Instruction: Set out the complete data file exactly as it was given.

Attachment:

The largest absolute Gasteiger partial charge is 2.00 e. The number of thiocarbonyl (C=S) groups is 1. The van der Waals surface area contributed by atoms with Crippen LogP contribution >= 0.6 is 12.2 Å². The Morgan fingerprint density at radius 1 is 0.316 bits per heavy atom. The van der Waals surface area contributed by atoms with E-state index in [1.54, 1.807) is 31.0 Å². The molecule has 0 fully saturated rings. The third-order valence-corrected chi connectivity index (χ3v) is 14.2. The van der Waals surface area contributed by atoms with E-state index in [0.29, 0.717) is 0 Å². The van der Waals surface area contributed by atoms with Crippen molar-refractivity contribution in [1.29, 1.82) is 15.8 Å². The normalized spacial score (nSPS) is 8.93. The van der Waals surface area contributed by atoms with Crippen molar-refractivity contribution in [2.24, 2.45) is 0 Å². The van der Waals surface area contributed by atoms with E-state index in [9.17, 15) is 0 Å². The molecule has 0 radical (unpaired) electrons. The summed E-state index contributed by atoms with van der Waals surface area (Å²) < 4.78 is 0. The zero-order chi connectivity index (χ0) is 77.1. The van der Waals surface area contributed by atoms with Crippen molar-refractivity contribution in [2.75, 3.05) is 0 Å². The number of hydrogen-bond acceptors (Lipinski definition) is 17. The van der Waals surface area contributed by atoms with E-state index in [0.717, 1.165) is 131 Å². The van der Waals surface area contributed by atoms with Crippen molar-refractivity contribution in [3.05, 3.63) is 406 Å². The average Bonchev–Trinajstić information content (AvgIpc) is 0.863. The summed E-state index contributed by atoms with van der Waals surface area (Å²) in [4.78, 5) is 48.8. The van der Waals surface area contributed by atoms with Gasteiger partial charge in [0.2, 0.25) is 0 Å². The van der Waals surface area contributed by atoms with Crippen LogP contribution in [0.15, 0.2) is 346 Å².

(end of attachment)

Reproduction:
The largest absolute Gasteiger partial charge is 2.00 e. The number of thiocarbonyl (C=S) groups is 1. The van der Waals surface area contributed by atoms with Crippen LogP contribution >= 0.6 is 12.2 Å². The Morgan fingerprint density at radius 1 is 0.316 bits per heavy atom. The van der Waals surface area contributed by atoms with E-state index in [1.54, 1.807) is 31.0 Å². The molecule has 0 fully saturated rings. The third-order valence-corrected chi connectivity index (χ3v) is 14.2. The van der Waals surface area contributed by atoms with E-state index in [0.29, 0.717) is 0 Å². The van der Waals surface area contributed by atoms with Crippen molar-refractivity contribution in [1.29, 1.82) is 15.8 Å². The normalized spacial score (nSPS) is 8.93. The van der Waals surface area contributed by atoms with Crippen molar-refractivity contribution in [2.24, 2.45) is 0 Å². The van der Waals surface area contributed by atoms with E-state index in [9.17, 15) is 0 Å². The molecule has 0 radical (unpaired) electrons. The summed E-state index contributed by atoms with van der Waals surface area (Å²) < 4.78 is 0. The zero-order chi connectivity index (χ0) is 77.1. The van der Waals surface area contributed by atoms with Crippen molar-refractivity contribution in [2.75, 3.05) is 0 Å². The number of hydrogen-bond acceptors (Lipinski definition) is 17. The van der Waals surface area contributed by atoms with E-state index in [0.717, 1.165) is 131 Å². The van der Waals surface area contributed by atoms with Crippen molar-refractivity contribution in [3.05, 3.63) is 406 Å². The average Bonchev–Trinajstić information content (AvgIpc) is 0.863. The summed E-state index contributed by atoms with van der Waals surface area (Å²) in [4.78, 5) is 48.8. The van der Waals surface area contributed by atoms with Gasteiger partial charge in [0.2, 0.25) is 0 Å². The van der Waals surface area contributed by atoms with Crippen LogP contribution in [0.15, 0.2) is 346 Å².